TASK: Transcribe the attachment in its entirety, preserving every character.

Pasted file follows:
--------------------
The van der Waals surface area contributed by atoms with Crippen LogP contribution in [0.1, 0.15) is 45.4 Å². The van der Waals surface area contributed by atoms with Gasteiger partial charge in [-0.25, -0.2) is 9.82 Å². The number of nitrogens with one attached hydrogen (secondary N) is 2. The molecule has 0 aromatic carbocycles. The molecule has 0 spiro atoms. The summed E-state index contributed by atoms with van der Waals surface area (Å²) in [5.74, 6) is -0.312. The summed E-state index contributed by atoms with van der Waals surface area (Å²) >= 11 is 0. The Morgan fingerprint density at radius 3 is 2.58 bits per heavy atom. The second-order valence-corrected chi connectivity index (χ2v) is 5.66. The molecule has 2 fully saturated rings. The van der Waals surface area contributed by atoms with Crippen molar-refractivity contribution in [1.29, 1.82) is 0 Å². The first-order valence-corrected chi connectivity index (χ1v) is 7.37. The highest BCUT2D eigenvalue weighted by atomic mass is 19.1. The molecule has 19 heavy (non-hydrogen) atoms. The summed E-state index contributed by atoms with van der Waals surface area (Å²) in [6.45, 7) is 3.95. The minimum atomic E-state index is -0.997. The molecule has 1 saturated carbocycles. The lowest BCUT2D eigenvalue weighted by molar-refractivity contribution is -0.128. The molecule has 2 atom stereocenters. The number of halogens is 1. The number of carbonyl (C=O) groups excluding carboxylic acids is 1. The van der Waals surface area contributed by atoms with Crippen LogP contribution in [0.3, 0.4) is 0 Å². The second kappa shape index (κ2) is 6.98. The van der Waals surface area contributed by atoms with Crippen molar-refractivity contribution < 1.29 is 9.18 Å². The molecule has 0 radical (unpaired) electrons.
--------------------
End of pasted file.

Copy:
The van der Waals surface area contributed by atoms with Crippen LogP contribution in [0.1, 0.15) is 45.4 Å². The van der Waals surface area contributed by atoms with Gasteiger partial charge in [-0.25, -0.2) is 9.82 Å². The number of nitrogens with one attached hydrogen (secondary N) is 2. The molecule has 0 aromatic carbocycles. The molecule has 0 spiro atoms. The summed E-state index contributed by atoms with van der Waals surface area (Å²) in [5.74, 6) is -0.312. The summed E-state index contributed by atoms with van der Waals surface area (Å²) >= 11 is 0. The Morgan fingerprint density at radius 3 is 2.58 bits per heavy atom. The second-order valence-corrected chi connectivity index (χ2v) is 5.66. The molecule has 2 fully saturated rings. The van der Waals surface area contributed by atoms with Crippen molar-refractivity contribution in [1.29, 1.82) is 0 Å². The first-order valence-corrected chi connectivity index (χ1v) is 7.37. The highest BCUT2D eigenvalue weighted by atomic mass is 19.1. The molecule has 19 heavy (non-hydrogen) atoms. The summed E-state index contributed by atoms with van der Waals surface area (Å²) in [6.45, 7) is 3.95. The minimum atomic E-state index is -0.997. The molecule has 1 saturated carbocycles. The lowest BCUT2D eigenvalue weighted by molar-refractivity contribution is -0.128. The molecule has 2 atom stereocenters. The number of halogens is 1. The number of carbonyl (C=O) groups excluding carboxylic acids is 1. The van der Waals surface area contributed by atoms with Crippen LogP contribution in [0.3, 0.4) is 0 Å². The second kappa shape index (κ2) is 6.98. The van der Waals surface area contributed by atoms with Crippen molar-refractivity contribution < 1.29 is 9.18 Å². The molecule has 0 radical (unpaired) electrons.